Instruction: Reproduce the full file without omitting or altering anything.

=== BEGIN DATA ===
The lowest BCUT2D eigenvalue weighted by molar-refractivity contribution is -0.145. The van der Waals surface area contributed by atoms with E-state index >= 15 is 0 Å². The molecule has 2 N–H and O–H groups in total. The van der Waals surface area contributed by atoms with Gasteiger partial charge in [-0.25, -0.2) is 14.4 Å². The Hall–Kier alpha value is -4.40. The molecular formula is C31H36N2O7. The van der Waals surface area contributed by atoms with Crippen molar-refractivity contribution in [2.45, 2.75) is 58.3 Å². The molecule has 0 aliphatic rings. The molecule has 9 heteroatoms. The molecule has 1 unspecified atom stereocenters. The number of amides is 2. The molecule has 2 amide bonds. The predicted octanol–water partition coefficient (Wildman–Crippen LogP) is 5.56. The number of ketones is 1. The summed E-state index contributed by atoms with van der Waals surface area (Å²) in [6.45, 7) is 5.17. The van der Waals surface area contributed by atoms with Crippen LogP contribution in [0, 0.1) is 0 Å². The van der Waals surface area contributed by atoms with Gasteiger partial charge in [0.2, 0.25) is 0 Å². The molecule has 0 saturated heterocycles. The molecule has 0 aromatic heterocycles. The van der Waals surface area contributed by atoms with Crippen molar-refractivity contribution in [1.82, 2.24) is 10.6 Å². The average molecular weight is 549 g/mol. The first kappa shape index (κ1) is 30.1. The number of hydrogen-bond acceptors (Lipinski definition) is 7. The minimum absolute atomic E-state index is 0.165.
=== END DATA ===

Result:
The lowest BCUT2D eigenvalue weighted by molar-refractivity contribution is -0.145. The van der Waals surface area contributed by atoms with E-state index >= 15 is 0 Å². The molecule has 2 N–H and O–H groups in total. The van der Waals surface area contributed by atoms with Gasteiger partial charge in [-0.25, -0.2) is 14.4 Å². The Hall–Kier alpha value is -4.40. The molecular formula is C31H36N2O7. The van der Waals surface area contributed by atoms with Crippen molar-refractivity contribution in [2.45, 2.75) is 58.3 Å². The molecule has 0 aliphatic rings. The molecule has 9 heteroatoms. The molecule has 1 unspecified atom stereocenters. The number of amides is 2. The molecule has 2 amide bonds. The predicted octanol–water partition coefficient (Wildman–Crippen LogP) is 5.56. The number of ketones is 1. The summed E-state index contributed by atoms with van der Waals surface area (Å²) in [6.45, 7) is 5.17. The van der Waals surface area contributed by atoms with Crippen LogP contribution in [0, 0.1) is 0 Å². The van der Waals surface area contributed by atoms with Gasteiger partial charge in [0.2, 0.25) is 0 Å². The molecule has 0 saturated heterocycles. The molecule has 0 aromatic heterocycles. The van der Waals surface area contributed by atoms with Crippen molar-refractivity contribution in [1.82, 2.24) is 10.6 Å². The average molecular weight is 549 g/mol. The first kappa shape index (κ1) is 30.1. The number of hydrogen-bond acceptors (Lipinski definition) is 7. The minimum absolute atomic E-state index is 0.165.